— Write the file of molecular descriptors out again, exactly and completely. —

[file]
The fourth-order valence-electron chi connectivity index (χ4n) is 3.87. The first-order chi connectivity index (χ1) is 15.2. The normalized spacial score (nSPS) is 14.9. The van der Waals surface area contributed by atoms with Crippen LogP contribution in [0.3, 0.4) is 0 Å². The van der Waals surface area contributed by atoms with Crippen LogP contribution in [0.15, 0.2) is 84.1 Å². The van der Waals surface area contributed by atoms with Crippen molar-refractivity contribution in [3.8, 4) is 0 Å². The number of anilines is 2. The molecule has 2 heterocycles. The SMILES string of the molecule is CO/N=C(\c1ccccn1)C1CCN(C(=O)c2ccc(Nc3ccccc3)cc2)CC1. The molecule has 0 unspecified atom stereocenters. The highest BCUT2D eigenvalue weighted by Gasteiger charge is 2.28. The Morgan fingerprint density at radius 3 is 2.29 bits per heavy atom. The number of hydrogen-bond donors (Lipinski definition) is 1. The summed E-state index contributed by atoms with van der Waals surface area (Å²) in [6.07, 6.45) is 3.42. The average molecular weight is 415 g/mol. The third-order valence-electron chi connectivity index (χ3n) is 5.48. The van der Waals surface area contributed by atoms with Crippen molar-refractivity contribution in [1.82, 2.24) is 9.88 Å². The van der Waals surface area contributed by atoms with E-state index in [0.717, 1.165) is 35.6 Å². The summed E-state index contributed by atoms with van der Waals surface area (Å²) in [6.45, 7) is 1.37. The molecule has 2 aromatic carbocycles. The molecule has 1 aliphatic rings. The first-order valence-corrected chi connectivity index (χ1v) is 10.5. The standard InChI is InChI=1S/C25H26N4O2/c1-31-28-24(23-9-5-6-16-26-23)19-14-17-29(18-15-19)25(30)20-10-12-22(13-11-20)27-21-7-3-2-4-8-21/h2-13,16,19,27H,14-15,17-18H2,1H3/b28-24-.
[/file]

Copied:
The fourth-order valence-electron chi connectivity index (χ4n) is 3.87. The first-order chi connectivity index (χ1) is 15.2. The normalized spacial score (nSPS) is 14.9. The van der Waals surface area contributed by atoms with Crippen LogP contribution in [0.3, 0.4) is 0 Å². The van der Waals surface area contributed by atoms with Crippen LogP contribution in [0.15, 0.2) is 84.1 Å². The van der Waals surface area contributed by atoms with Crippen molar-refractivity contribution in [3.8, 4) is 0 Å². The number of anilines is 2. The molecule has 2 heterocycles. The SMILES string of the molecule is CO/N=C(\c1ccccn1)C1CCN(C(=O)c2ccc(Nc3ccccc3)cc2)CC1. The molecule has 0 unspecified atom stereocenters. The highest BCUT2D eigenvalue weighted by Gasteiger charge is 2.28. The Morgan fingerprint density at radius 3 is 2.29 bits per heavy atom. The number of hydrogen-bond donors (Lipinski definition) is 1. The summed E-state index contributed by atoms with van der Waals surface area (Å²) in [6.07, 6.45) is 3.42. The average molecular weight is 415 g/mol. The third-order valence-electron chi connectivity index (χ3n) is 5.48. The van der Waals surface area contributed by atoms with Crippen molar-refractivity contribution in [1.82, 2.24) is 9.88 Å². The van der Waals surface area contributed by atoms with E-state index in [0.717, 1.165) is 35.6 Å². The summed E-state index contributed by atoms with van der Waals surface area (Å²) in [6.45, 7) is 1.37. The molecule has 2 aromatic carbocycles. The molecule has 1 aliphatic rings. The first-order valence-corrected chi connectivity index (χ1v) is 10.5. The standard InChI is InChI=1S/C25H26N4O2/c1-31-28-24(23-9-5-6-16-26-23)19-14-17-29(18-15-19)25(30)20-10-12-22(13-11-20)27-21-7-3-2-4-8-21/h2-13,16,19,27H,14-15,17-18H2,1H3/b28-24-.